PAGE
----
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No. 1, 2014


Southeastern Mycobacteria Meeting

Members of the Applied Research Team from DTBE's Laboratory Branch participated in the 5th Southeastern Mycobacteria Meeting in Birmingham, Alabama, January 24—26, 2014. This conference is designed to showcase current research, build relationships, and foster collaborations among attendees.

The Applied Research Team presented seven posters, three of which focused on the team's current work aimed at improving the detection of pyrazinamide (PZA) resistance. PZA resistance is problematic for growth-based assays. Alexandra Mercante described a modified protocol for determining PZA resistance via the widely used MGIT system. This protocol uses a reduced inoculum size, leading to a decrease in false resistance. Kristin Birkness presented data describing development of a colorimetric assay in E. coli for detection of the effects of mutations in pncA, the gene which encodes pyrazinamidase (PZase) activity and can predict resistance to PZA. The assay was applied to 88 isolates with pncA mutations. Prediction of resistance based on PZase activity as determined in the E. coli assay correlated well with MGIT results. The Applied Research Team's ongoing effort to construct over 1,000 mutations in pncA and assess these mutations in the previously described E. coli assay was detailed on Kelsey Hughes' poster. The team has thus far completed construction and evaluation of 121 pncA mutations, observing highly reduced levels of PZase activity in a number of the mutations assessed.

The Ion Torrent Personal Genome Machine (PGM) can generate up to 6 million bases of sequence data from as many as 96 individual samples in about 2 hours. Melisa Willby's poster presented the team's efforts to simplify large-scale drug-resistance surveillance efforts through development of a multiplexed assay for detecting mutations associated with drug resistance. In initial experiments comparing Ion Torrent results with traditional sequencing, the Ion Torrent Suite software did not find all expected mutations. However, when the data were examined directly by the investigators, all expected mutations were found. This highlighted the need for improvements in the current sequence analysis software programs. These experiments also emphasized the need for a more streamlined approach to sample preparation. The poster described preliminary efforts to improve efficiency and decrease cost.

Spoligotyping is an assay used to genotype M. tuberculosis strains. Paige Gupton presented results of a pilot study in which the M. tuberculosis spoligotyping assay was transferred from the currently used Luminex platform to the Ion Torrent PGM. Using the Ion Torrent assay, 270 previously spoligotyped samples were reanalyzed, with a resulting 100% concordance between the two platforms. The Applied Research Team began spoligotyping on the Ion Torrent in October 2013 for routine surveillance.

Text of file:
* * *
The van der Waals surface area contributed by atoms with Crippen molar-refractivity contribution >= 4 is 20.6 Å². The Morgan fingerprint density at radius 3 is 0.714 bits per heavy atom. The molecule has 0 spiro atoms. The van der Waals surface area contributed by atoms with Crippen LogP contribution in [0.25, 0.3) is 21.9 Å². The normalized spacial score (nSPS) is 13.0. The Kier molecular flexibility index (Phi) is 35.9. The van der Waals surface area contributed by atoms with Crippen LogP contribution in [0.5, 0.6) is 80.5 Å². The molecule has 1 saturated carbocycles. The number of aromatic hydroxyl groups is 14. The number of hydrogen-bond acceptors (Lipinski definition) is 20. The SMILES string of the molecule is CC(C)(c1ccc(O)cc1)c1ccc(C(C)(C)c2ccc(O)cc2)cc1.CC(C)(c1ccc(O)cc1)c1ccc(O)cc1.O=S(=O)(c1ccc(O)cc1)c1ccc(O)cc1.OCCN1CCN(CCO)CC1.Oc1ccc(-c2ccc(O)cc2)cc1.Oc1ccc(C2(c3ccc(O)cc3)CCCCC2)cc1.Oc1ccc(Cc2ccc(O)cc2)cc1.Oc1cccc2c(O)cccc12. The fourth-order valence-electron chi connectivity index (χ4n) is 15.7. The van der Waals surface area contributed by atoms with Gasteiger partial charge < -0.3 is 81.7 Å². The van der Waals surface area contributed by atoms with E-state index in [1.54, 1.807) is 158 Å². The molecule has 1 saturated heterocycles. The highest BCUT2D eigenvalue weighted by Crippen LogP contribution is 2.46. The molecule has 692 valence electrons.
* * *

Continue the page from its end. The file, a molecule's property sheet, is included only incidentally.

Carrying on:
Improved vaccination strategies against TB are urgently needed, for example, approaches to boost immune responses induced by the current vaccine, BCG. Design of these strategies has been hampered by a lack of knowledge of the kinetics of the host immune responses induced by BCG vaccination. Subhadra Nandakumar described longitudinal changes in the effector functional abilities of BCG vaccination induced T-cells and their association with the protection against M. tuberculosis over a period of 2 years in the mouse model. Her presentation highlighted the lifelong BCG persistence and its association with the attrition and exhaustion of T-cell response and waning of protective efficacy against M. tuberculosis in mice. Her results questioned the empirical development of BCG-booster vaccines and emphasized the pursuit of strategies that maintain superior T-cell functional capacity.

Expanding on this topic, Suraj Sable presented prime-boost vaccination strategies using BCG and an effective subunit vaccine based on the adhesin, Apa. His presentation described the ability of Apa subunit vaccine to boost waning BCG immunity in older mice regardless of its native or recombinant form. These results have implications for the development of effective prime-boost vaccination strategies against tuberculosis.

The posters and talks presented by other attendees provided an important glimpse into the state of current research in the mycobacteria field. Additionally, this conference provided a valuable forum for not only sharing our current research with the mycobacterial community, but also for discussing future directions and possible collaborations. As we pursue a greater understanding of M. tuberculosis from these and other activities, we hope to be part of achieving the U.S. goal of TB elimination.

Submitted by Melisa Willby, PhD,
and Suraj Sable, DVM, PhD,
Div of TB Elimination

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